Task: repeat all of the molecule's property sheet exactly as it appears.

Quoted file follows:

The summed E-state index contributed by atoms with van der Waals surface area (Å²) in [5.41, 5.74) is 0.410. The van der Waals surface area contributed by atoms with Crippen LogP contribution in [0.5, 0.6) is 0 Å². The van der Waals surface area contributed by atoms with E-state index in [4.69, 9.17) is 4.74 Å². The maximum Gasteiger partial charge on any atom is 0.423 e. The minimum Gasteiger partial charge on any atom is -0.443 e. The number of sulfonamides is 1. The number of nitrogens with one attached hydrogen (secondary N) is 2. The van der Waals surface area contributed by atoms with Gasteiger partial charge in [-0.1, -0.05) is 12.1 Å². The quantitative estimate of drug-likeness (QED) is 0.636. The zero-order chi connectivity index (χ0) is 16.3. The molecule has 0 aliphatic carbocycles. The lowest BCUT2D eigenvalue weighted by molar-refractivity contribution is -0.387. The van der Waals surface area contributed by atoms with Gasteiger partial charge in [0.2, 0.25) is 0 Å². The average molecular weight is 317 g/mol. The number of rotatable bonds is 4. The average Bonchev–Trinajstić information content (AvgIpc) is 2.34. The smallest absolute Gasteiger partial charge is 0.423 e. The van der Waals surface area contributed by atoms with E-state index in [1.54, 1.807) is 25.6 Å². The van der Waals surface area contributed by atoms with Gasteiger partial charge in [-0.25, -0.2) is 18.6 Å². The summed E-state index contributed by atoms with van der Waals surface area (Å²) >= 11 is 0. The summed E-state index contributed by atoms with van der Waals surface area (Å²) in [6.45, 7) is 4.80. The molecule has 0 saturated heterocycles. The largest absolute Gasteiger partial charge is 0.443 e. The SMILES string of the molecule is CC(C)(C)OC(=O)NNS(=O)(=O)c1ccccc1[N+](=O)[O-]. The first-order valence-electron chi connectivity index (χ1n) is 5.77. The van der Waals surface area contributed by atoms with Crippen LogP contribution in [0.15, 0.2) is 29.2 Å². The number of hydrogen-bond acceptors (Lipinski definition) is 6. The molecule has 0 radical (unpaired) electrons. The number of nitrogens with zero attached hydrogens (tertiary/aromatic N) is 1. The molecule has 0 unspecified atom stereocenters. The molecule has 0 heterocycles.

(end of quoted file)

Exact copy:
The summed E-state index contributed by atoms with van der Waals surface area (Å²) in [5.41, 5.74) is 0.410. The van der Waals surface area contributed by atoms with Crippen LogP contribution in [0.5, 0.6) is 0 Å². The van der Waals surface area contributed by atoms with E-state index in [4.69, 9.17) is 4.74 Å². The maximum Gasteiger partial charge on any atom is 0.423 e. The minimum Gasteiger partial charge on any atom is -0.443 e. The number of sulfonamides is 1. The number of nitrogens with one attached hydrogen (secondary N) is 2. The van der Waals surface area contributed by atoms with Gasteiger partial charge in [-0.1, -0.05) is 12.1 Å². The quantitative estimate of drug-likeness (QED) is 0.636. The zero-order chi connectivity index (χ0) is 16.3. The molecule has 0 aliphatic carbocycles. The lowest BCUT2D eigenvalue weighted by molar-refractivity contribution is -0.387. The van der Waals surface area contributed by atoms with Gasteiger partial charge in [0.2, 0.25) is 0 Å². The average molecular weight is 317 g/mol. The number of rotatable bonds is 4. The average Bonchev–Trinajstić information content (AvgIpc) is 2.34. The smallest absolute Gasteiger partial charge is 0.423 e. The van der Waals surface area contributed by atoms with E-state index in [1.54, 1.807) is 25.6 Å². The van der Waals surface area contributed by atoms with Gasteiger partial charge in [-0.25, -0.2) is 18.6 Å². The summed E-state index contributed by atoms with van der Waals surface area (Å²) >= 11 is 0. The summed E-state index contributed by atoms with van der Waals surface area (Å²) in [6.45, 7) is 4.80. The molecule has 0 saturated heterocycles. The largest absolute Gasteiger partial charge is 0.443 e. The SMILES string of the molecule is CC(C)(C)OC(=O)NNS(=O)(=O)c1ccccc1[N+](=O)[O-]. The first-order valence-electron chi connectivity index (χ1n) is 5.77. The van der Waals surface area contributed by atoms with Crippen LogP contribution in [0.15, 0.2) is 29.2 Å². The number of hydrogen-bond acceptors (Lipinski definition) is 6. The molecule has 0 radical (unpaired) electrons. The number of nitrogens with zero attached hydrogens (tertiary/aromatic N) is 1. The molecule has 0 unspecified atom stereocenters. The molecule has 0 heterocycles.